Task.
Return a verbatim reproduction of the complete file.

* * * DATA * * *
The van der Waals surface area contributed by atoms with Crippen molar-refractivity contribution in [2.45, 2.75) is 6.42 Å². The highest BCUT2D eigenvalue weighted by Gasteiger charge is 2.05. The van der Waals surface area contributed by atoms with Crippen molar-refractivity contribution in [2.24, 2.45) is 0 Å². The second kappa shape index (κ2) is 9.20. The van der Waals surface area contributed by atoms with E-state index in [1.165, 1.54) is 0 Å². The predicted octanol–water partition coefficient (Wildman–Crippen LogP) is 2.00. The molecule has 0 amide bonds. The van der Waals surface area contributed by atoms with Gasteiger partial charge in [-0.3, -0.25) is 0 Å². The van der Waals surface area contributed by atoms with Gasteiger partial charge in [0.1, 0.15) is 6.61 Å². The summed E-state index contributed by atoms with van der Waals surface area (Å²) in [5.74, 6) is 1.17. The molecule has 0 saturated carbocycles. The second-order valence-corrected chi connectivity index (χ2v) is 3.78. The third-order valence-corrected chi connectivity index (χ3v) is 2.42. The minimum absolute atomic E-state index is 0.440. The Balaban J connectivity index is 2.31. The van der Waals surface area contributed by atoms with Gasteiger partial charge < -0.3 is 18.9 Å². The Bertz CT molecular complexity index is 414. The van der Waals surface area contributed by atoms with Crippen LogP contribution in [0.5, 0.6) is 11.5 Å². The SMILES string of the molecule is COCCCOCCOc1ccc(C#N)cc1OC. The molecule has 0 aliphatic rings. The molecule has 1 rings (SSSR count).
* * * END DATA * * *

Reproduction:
The van der Waals surface area contributed by atoms with Crippen molar-refractivity contribution in [2.45, 2.75) is 6.42 Å². The highest BCUT2D eigenvalue weighted by Gasteiger charge is 2.05. The van der Waals surface area contributed by atoms with Crippen molar-refractivity contribution in [2.24, 2.45) is 0 Å². The second kappa shape index (κ2) is 9.20. The van der Waals surface area contributed by atoms with E-state index in [1.165, 1.54) is 0 Å². The predicted octanol–water partition coefficient (Wildman–Crippen LogP) is 2.00. The molecule has 0 amide bonds. The van der Waals surface area contributed by atoms with Gasteiger partial charge in [-0.3, -0.25) is 0 Å². The van der Waals surface area contributed by atoms with Gasteiger partial charge in [0.1, 0.15) is 6.61 Å². The summed E-state index contributed by atoms with van der Waals surface area (Å²) in [5.74, 6) is 1.17. The molecule has 0 saturated carbocycles. The second-order valence-corrected chi connectivity index (χ2v) is 3.78. The third-order valence-corrected chi connectivity index (χ3v) is 2.42. The minimum absolute atomic E-state index is 0.440. The Balaban J connectivity index is 2.31. The van der Waals surface area contributed by atoms with Gasteiger partial charge < -0.3 is 18.9 Å². The Bertz CT molecular complexity index is 414. The van der Waals surface area contributed by atoms with Crippen LogP contribution in [0.5, 0.6) is 11.5 Å². The SMILES string of the molecule is COCCCOCCOc1ccc(C#N)cc1OC. The molecule has 0 aliphatic rings. The molecule has 1 rings (SSSR count).